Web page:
WikiLeaks exposé makes it clear: Everybody hates Iran
The screen has lifted, revealing that all are preoccupied with the Iranian threat.
What does a child feel in a toy store? That must certainly be the feeling among intelligence officers, academics, journalists and the curious, who have looked at the tsunami of documents released last night by WikiLeaks, taken from secret U.S. State Department cables.
Diplomacy, like espionage, is based on secrecy, hush-hush agreements and in many cases also on lies. Now the screen has been lifted.
There is no doubt that there has been a huge blow to U.S. security, enormous embarrassment in relations with allies and in some cases substantive damage to the security of Washington's friends.
On the other hand, there is significant value in the information in the documents, which will allow a more reliable picture of the behind the scenes developments.
The pressure of the times allowed for only a quick haphazard look last night into a tiny portion of the documents that were disseminated.
Naturally, Israel is interested mostly in things pertaining to the Middle East. Below are some initial conclusions:
• America is deeply preoccupied with Iran. Whoever is blaming the U.S. for being indifferent to the Iranian nuclear threat is simply mistaken. The administrations in Washington may change but they are all applying enormous pressure, offering enticements and also threats in order to push forth the sanctions against Tehran, all the while trying to gather intelligence about Iran's intentions.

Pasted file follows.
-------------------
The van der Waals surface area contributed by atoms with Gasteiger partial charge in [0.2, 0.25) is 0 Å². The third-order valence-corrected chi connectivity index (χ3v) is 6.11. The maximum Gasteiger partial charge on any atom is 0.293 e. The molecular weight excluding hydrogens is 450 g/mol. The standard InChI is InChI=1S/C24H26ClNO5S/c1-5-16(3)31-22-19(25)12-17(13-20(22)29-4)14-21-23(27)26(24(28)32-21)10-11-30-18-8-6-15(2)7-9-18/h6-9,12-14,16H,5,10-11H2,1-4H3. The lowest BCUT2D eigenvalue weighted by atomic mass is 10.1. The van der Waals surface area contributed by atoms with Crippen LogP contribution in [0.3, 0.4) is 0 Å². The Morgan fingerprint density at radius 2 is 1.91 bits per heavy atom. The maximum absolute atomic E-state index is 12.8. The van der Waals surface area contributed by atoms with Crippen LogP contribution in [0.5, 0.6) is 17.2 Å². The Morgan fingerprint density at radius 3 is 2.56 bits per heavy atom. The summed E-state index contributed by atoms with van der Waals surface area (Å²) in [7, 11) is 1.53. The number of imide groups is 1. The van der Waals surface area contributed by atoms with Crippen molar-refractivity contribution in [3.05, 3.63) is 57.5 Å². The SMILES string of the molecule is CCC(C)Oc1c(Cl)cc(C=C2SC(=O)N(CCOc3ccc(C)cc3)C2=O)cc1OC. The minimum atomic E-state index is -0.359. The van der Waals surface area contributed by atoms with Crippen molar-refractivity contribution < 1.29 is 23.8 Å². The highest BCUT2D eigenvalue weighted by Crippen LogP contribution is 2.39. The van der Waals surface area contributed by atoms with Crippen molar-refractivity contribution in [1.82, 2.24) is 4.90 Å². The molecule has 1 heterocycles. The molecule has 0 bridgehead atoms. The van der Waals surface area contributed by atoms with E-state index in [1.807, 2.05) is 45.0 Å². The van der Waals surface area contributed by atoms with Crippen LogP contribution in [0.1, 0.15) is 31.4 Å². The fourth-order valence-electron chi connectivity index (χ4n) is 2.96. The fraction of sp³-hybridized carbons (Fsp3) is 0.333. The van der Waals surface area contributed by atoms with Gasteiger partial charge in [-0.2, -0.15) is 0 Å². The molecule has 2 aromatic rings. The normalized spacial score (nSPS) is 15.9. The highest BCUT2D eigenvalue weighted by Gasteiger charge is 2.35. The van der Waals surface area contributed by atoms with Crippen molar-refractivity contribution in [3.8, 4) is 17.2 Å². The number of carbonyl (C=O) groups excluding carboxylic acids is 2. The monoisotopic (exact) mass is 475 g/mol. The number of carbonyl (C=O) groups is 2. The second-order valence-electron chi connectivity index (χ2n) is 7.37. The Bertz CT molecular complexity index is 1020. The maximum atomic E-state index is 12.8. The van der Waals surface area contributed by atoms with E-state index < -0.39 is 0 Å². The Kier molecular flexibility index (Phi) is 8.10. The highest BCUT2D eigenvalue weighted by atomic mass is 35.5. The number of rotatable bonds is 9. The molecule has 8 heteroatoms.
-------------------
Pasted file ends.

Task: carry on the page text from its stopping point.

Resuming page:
Other countries, from France to Azerbaijan, comprehend the Iranian threat. The special adviser to French President Nicolas Sarkozy has described the Iranian response to the compromise offer of U.S. President Barack Obama as a "farce," in talks with a U.S. envoy to Paris, according to the cables. Iran has a "fascist regime," says the French host.
Meanwhile, Iran's neighbors are pressuring the Americans to attack Iran's nuclear installations. Saudi King Abdullah explained, two and a half years ago, to Gen. David Petraeus that a determined and quick action is necessary.
"Bomb Iran or you will have to learn to live with its bomb," a senior Jordanian official warned the Americans.
This is an interesting point: For years Israel has complained about two faced conduct by moderate Arab states.
On the one hand they secretly urge Israel to attack Iraq and its proxies - Hamas and Hezbollah, but then they condemn its actions.
Now, at least as far as Iran is concerned, the picture is out in the public.
• Israel is pessimistic compared to the Americans on Iran's nuclear bomb time table. Defense Minister Ehud Barak said in June 2009 that there are six to 18 months left for an effective strike.
This means until the end of this year. After that, "any military action would result in unacceptable collateral damage," according to a leaked cable.
• Overall, the world is a little more exposed since last night.
However, it would be interesting to see those who present themselves as fighters for freedom of expression use their skills also against less democratic states, like Iran and Syria.
It would be very interesting to know what is now being discussed in the foreign ministries or intelligence services in Tehran and Damascus.
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